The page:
Alumni

Kelley finds his passion in creating places that build community

John Kelley, BSCE 1992, at the Avalon development in Alpharetta, Georgia

John Kelley finished his civil engineering degree in 1992 and went right to work helping real estate developers with the engineering piece of their plans. It wasn’t long, however, before Kelley realized he wanted to be more deeply involved in these projects, to “touch all the pieces,” as he says.

Thursday, June 16, 2016

Braves’ New World

Rendering of SunTrust Park, scheduled to open in spring 2017. (Image: Atlanta Braves)

This summer is a history-making one for baseball in Atlanta. It’s the last of the hometown Braves’ two-decade run in Turner Field. By next season, the team will have moved a few miles north to Cobb County. Some School of Civil and Environmental Engineering alumni have had a direct hand in this new legacy under construction.

Friday, June 10, 2016

Reddy and his sewing robots are IndustryWeek’s Manufacturing Leader of the Week

IndustryWeek website screen shot

Serial entrepreneur and sewing-automation leader K.P. Reddy is IndustryWeek magazine’s Manufacturing Leader of the Week for June 6-12. Reddy, who earned his Georgia Tech civil engineering degree in 1994, is CEO of SoftWear Automation, a startup that is reinventing the sewing automation process using robots and machine vision.

Friday, June 10, 2016

As hurricane season begins, how a Georgia Tech civil engineer created the five categories we use to classify storms

Hurricane Isabel, the strongest storm of the 2003 Atlantic hurricane season. (Photo: NASA)

After three relatively quiet years, forecasters predict we’ll see something close to a “normal” year in terms of hurricane activity in the Atlantic Ocean this year — 10 to 16 named storms with up to four of those considered major hurricanes. “Major” means a Category 3, 4 or 5 storm, a vernacular we wouldn’t have without School of Civil and Environmental Engineering alumnus Herbert Saffir.

Wednesday, June 1, 2016

64 years later, Philip Sarris gets the diploma he earned

Professor Aris Georgakakos with Philip Sarris, BSCE 1952.

When Philip Sarris finished his civil engineering degree at Georgia Tech, he already had a job waiting. Actually, in many ways, he had two jobs waiting. One was with Southern Railway, where Sarris had worked as a co-op student throughout his time at Tech. The other was with the United States Army, which drafted him and sent him off to Korea. All of that meant Sarris didn’t cross the stage and officially collect his diploma in 1952.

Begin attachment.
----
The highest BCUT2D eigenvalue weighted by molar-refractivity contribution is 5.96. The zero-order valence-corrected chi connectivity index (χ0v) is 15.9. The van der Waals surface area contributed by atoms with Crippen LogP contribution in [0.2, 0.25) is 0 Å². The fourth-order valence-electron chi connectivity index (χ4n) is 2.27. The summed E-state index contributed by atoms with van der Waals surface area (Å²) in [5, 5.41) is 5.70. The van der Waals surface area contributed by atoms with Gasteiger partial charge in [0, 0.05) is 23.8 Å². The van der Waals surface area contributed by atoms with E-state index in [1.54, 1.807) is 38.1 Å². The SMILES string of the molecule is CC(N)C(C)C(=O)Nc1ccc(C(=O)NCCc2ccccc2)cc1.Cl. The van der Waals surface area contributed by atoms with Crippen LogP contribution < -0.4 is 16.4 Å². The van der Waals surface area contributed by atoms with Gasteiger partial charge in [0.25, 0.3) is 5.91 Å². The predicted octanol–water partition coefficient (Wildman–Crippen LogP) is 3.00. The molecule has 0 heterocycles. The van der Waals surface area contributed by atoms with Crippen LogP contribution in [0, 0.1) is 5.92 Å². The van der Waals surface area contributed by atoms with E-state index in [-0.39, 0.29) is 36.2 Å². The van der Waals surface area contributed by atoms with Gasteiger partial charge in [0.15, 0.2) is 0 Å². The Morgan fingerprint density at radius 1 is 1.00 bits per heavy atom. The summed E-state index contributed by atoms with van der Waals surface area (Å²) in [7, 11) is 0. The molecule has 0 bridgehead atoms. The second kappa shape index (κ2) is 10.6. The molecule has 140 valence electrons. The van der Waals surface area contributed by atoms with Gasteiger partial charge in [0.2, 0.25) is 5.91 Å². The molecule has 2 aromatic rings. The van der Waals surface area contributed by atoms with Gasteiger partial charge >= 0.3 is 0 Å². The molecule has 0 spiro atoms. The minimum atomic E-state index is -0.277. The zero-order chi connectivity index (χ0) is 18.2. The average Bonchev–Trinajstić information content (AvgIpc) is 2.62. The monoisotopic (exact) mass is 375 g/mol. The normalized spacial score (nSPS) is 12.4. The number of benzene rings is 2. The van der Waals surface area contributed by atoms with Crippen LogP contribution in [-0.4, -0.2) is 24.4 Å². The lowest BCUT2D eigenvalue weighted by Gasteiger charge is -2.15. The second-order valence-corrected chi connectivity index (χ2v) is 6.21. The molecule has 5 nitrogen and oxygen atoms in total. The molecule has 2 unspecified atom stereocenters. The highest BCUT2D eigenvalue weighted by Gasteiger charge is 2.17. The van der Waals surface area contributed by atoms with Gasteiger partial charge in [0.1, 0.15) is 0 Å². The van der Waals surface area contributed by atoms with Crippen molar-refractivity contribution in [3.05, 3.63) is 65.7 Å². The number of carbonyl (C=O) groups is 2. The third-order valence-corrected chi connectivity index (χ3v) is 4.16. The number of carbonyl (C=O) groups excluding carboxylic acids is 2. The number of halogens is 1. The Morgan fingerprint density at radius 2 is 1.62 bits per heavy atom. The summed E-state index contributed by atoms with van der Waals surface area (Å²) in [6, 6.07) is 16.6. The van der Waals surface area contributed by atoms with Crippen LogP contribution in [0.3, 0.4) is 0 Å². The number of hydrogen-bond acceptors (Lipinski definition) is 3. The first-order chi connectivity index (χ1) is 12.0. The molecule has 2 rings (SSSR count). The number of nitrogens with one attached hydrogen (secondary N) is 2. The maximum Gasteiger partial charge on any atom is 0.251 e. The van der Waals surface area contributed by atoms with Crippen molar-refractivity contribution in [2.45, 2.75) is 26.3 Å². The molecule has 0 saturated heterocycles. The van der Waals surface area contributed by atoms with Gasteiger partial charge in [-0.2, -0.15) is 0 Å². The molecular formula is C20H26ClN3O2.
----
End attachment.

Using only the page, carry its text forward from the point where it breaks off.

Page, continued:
Tuesday, May 24, 2016

Remembering alumnus, former faculty member James Wallace (1938-2016)

Alumnus and former faculty member James R. Wallace (1938-2016)

Former students and colleagues are celebrating James R. Wallace’s life this week after news reached the School of Civil and Environmental Engineering community that he died May 11. He was 77 years old.

Friday, May 20, 2016

How to turn a civil engineering degree into a job with one of the country’s ‘big 3’ consulting firms

Daniella Remolina, who graduated in December and started work this month with the Boston Consulting Group.

This month, Daniella Remolina started work at one of the world’s largest consulting firms, the Boston Consulting Group. It’s an unexpected, but certainly welcome, turn of events for Remolina, who finished an internship with the company and her bachelor’s degree in civil engineering in December.

Thursday, April 21, 2016

Tellepsen joins College of Engineering Hall of Fame; Higginbotham and Mitchell win alumni awards

Howard Tellepsen speaks at the College of Engineering Alumni Awards April 16. Tellepsen, BSCE 1966, was inducted into the College's Hall of Fame.

The Georgia Tech College of Engineering honored three School of Civil and Environmental Engineering alumni April 16. The recognition came at the College’s annual alumni awards.

Monday, April 18, 2016

As luck would have it: Wick Moorman found serendipity in a life of railroading

Charles "Wick" Moorman (Photo: Gary Meek)

Luck seems antithetical to engineering. There are no equations, statistics or models for luck — there is no control. But to Wick Moorman, BSCE 1975, the recently retired chairman and CEO of railroad company Norfolk Southern, luck matters. It has, he insists, been a central force of his career.

Monday, April 18, 2016

Hyatt Lecture: From co-op to CEO, Wick Moorman shares lessons from a life in railroading

Charles "Wick" Moorman after delivering the Hyatt Distinguished Alumni Lecture. (Photo: Zonglin "Jack" Li)

Charles “Wick” Moorman talked about railroads, his experiences at Georgia Tech, and some of the things he learned as he rose to leadership of one of the nation’s five large railroad companies during the Hyatt Distinguished Alumni Leadership Lecture March 9.

Wednesday, March 9, 2016

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